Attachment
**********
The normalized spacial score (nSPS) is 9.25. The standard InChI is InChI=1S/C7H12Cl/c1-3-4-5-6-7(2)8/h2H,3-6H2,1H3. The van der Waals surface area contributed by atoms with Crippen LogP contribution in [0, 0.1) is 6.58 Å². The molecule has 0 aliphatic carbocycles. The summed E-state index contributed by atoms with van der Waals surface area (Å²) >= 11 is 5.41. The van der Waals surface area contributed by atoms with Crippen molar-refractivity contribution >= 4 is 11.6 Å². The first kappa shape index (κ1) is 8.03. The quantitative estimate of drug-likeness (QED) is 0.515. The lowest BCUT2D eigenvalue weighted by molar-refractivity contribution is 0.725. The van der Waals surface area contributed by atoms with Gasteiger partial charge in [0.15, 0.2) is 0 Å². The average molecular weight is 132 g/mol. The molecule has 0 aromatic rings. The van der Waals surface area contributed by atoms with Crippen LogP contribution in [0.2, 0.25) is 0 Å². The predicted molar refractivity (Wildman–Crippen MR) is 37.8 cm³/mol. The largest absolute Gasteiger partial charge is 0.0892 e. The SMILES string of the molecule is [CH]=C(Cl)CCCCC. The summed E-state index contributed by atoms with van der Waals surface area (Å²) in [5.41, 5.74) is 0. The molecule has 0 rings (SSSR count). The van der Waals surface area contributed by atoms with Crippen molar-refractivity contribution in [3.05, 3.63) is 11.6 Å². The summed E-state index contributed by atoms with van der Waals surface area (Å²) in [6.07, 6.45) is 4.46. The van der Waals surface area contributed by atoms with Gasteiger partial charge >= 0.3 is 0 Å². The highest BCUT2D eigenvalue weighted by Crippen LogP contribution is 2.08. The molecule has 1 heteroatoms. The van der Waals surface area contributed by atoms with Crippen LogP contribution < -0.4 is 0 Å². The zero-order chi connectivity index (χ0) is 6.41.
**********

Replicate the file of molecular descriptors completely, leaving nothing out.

The normalized spacial score (nSPS) is 9.25. The standard InChI is InChI=1S/C7H12Cl/c1-3-4-5-6-7(2)8/h2H,3-6H2,1H3. The van der Waals surface area contributed by atoms with Crippen LogP contribution in [0, 0.1) is 6.58 Å². The molecule has 0 aliphatic carbocycles. The summed E-state index contributed by atoms with van der Waals surface area (Å²) >= 11 is 5.41. The van der Waals surface area contributed by atoms with Crippen molar-refractivity contribution >= 4 is 11.6 Å². The first kappa shape index (κ1) is 8.03. The quantitative estimate of drug-likeness (QED) is 0.515. The lowest BCUT2D eigenvalue weighted by molar-refractivity contribution is 0.725. The van der Waals surface area contributed by atoms with Gasteiger partial charge in [0.15, 0.2) is 0 Å². The average molecular weight is 132 g/mol. The molecule has 0 aromatic rings. The van der Waals surface area contributed by atoms with Crippen LogP contribution in [0.2, 0.25) is 0 Å². The predicted molar refractivity (Wildman–Crippen MR) is 37.8 cm³/mol. The largest absolute Gasteiger partial charge is 0.0892 e. The SMILES string of the molecule is [CH]=C(Cl)CCCCC. The summed E-state index contributed by atoms with van der Waals surface area (Å²) in [5.41, 5.74) is 0. The molecule has 0 rings (SSSR count). The van der Waals surface area contributed by atoms with Crippen molar-refractivity contribution in [3.05, 3.63) is 11.6 Å². The summed E-state index contributed by atoms with van der Waals surface area (Å²) in [6.07, 6.45) is 4.46. The van der Waals surface area contributed by atoms with Gasteiger partial charge >= 0.3 is 0 Å². The highest BCUT2D eigenvalue weighted by Crippen LogP contribution is 2.08. The molecule has 1 heteroatoms. The van der Waals surface area contributed by atoms with Crippen LogP contribution < -0.4 is 0 Å². The zero-order chi connectivity index (χ0) is 6.41.